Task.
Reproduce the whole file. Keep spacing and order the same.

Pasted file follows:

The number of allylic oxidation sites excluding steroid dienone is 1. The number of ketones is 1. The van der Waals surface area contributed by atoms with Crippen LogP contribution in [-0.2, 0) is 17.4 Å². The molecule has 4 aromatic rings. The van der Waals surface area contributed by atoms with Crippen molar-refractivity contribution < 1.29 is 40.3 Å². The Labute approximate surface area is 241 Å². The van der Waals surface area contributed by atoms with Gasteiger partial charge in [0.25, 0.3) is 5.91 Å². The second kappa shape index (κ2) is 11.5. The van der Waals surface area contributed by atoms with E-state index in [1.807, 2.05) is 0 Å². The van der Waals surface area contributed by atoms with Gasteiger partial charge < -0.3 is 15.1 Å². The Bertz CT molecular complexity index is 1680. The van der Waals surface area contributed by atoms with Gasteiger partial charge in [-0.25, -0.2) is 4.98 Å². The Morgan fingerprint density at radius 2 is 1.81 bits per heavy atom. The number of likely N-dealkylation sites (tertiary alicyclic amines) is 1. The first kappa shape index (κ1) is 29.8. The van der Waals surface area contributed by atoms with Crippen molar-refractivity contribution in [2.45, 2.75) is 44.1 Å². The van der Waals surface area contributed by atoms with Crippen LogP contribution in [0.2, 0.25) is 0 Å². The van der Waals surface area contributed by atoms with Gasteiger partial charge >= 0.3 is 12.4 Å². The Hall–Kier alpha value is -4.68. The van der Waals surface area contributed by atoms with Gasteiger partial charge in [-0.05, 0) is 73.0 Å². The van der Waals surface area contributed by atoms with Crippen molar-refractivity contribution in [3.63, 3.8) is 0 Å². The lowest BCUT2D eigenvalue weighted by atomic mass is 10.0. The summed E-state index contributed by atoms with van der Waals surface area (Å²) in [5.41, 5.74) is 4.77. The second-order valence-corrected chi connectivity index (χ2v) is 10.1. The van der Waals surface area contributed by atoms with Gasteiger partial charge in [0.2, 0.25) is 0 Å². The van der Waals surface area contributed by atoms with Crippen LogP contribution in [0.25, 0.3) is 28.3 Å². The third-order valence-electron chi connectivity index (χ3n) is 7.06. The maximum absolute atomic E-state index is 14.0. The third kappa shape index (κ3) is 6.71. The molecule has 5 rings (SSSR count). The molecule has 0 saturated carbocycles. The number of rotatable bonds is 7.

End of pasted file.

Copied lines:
The number of allylic oxidation sites excluding steroid dienone is 1. The number of ketones is 1. The van der Waals surface area contributed by atoms with Crippen LogP contribution in [-0.2, 0) is 17.4 Å². The molecule has 4 aromatic rings. The van der Waals surface area contributed by atoms with Crippen molar-refractivity contribution < 1.29 is 40.3 Å². The Labute approximate surface area is 241 Å². The van der Waals surface area contributed by atoms with Gasteiger partial charge in [0.25, 0.3) is 5.91 Å². The second kappa shape index (κ2) is 11.5. The van der Waals surface area contributed by atoms with E-state index in [1.807, 2.05) is 0 Å². The van der Waals surface area contributed by atoms with Gasteiger partial charge < -0.3 is 15.1 Å². The Bertz CT molecular complexity index is 1680. The van der Waals surface area contributed by atoms with Gasteiger partial charge in [-0.25, -0.2) is 4.98 Å². The Morgan fingerprint density at radius 2 is 1.81 bits per heavy atom. The number of likely N-dealkylation sites (tertiary alicyclic amines) is 1. The first kappa shape index (κ1) is 29.8. The van der Waals surface area contributed by atoms with Crippen molar-refractivity contribution in [2.45, 2.75) is 44.1 Å². The van der Waals surface area contributed by atoms with Crippen LogP contribution in [0.2, 0.25) is 0 Å². The van der Waals surface area contributed by atoms with Gasteiger partial charge >= 0.3 is 12.4 Å². The Hall–Kier alpha value is -4.68. The van der Waals surface area contributed by atoms with Gasteiger partial charge in [-0.05, 0) is 73.0 Å². The van der Waals surface area contributed by atoms with Crippen molar-refractivity contribution in [3.63, 3.8) is 0 Å². The lowest BCUT2D eigenvalue weighted by atomic mass is 10.0. The summed E-state index contributed by atoms with van der Waals surface area (Å²) in [5.41, 5.74) is 4.77. The second-order valence-corrected chi connectivity index (χ2v) is 10.1. The van der Waals surface area contributed by atoms with Gasteiger partial charge in [0.2, 0.25) is 0 Å². The van der Waals surface area contributed by atoms with Crippen LogP contribution in [0.25, 0.3) is 28.3 Å². The third-order valence-electron chi connectivity index (χ3n) is 7.06. The maximum absolute atomic E-state index is 14.0. The third kappa shape index (κ3) is 6.71. The molecule has 5 rings (SSSR count). The molecule has 0 saturated carbocycles. The number of rotatable bonds is 7.